Protect Your Customers’ Data Against Ecommerce Data Breaches: Here’s How (+ Why It’s Important)

Are Security Concerns Keeping You From Diving Into SaaS?

What information does your favourite online store have about you? 

If you have your products shipped to you, they have either your home or office address or your post office box. They may have your debit card or credit card information. They might even have your birth date. 

Are you a member of a loyalty program with that store? If so, they could match your personal details with your buying history, too. 

Retail was the most targeted sector for cyber attacks, according to the 2020 Trustwave Global Security Report

Data security should be a big concern for merchants with ecommerce sites today — especially if you’re using an on-premise or cloud-hosted (not software-as-a-service) ecommerce platform.

Let’s dig into the details about data breaches, why it’s important for todays’ merchants to understand the dangers and how you can protect your online store from bad actors breaching customer information.

Ecommerce Data Breaches: Examples and Statistics

A data breach refers to an “incident in which information is accessed without authorization,” according to Norton cybersecurity firm.

In 2019, more than 15 billion data records were exposed — a 284% increase from the year prior.

Then, in April 2020, Google reported blocking more than 18 million malware and phishing emails per day related to COVID-19.

1. High profile retail breaches.

There have been plenty of high profile retail attacks in the past decade or so. You may remember the Target data breach in 2013 that affected 40 million customers’ payment information.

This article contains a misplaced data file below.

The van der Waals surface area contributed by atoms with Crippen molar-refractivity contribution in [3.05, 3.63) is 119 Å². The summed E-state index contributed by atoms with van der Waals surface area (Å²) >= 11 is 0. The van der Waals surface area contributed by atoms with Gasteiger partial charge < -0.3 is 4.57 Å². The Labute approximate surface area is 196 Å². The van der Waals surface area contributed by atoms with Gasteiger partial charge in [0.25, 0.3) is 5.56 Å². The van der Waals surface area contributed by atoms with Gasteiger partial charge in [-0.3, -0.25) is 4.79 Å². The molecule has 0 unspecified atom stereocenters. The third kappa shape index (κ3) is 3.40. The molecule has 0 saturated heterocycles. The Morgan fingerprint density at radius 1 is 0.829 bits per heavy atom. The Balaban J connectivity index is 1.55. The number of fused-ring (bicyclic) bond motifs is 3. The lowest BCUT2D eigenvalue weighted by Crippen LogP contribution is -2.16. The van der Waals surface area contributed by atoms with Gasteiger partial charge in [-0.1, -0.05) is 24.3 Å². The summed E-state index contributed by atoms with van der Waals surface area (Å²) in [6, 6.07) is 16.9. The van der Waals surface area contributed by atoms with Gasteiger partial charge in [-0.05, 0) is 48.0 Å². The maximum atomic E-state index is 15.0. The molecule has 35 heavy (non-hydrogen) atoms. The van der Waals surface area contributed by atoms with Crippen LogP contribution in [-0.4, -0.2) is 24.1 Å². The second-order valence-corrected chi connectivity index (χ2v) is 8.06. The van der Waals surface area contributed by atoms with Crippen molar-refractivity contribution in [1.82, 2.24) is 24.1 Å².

Then in 2014, Home Depot reported 56 million payment cards exposed.

In 2018, Under Armour’s MyFitnessPal app was breached, impacting 150 million users’ information.

2. Magecart.

Those individual breaches were significant, but even small businesses end up in bad actors’ crosshairs. Magecart refers to a hacking group that uses skimmers to target customer and payment card data via online stores.

According to CSO Online, Magecart efforts usually have targeted the Magento ecommerce platform.

After Magento 1 was sunset last year and the company stopped patching its security vulnerabilities, nearly 3,000 Magento 1 stores were hit by Magecart-style attacks.

4 Types of Ecommerce Data Breaches

As ecommerce continues to grow, work become more mobile and virtual and we all become more connected via numerous communication channels and transactions on the internet, business is becoming easier.

1. Stolen information.

According to Verizon’s 2020 DBIR report, 30% of data breaches for the year prior involved internal actors — that means, people that worked for the organization were involved in the exposure or theft of information.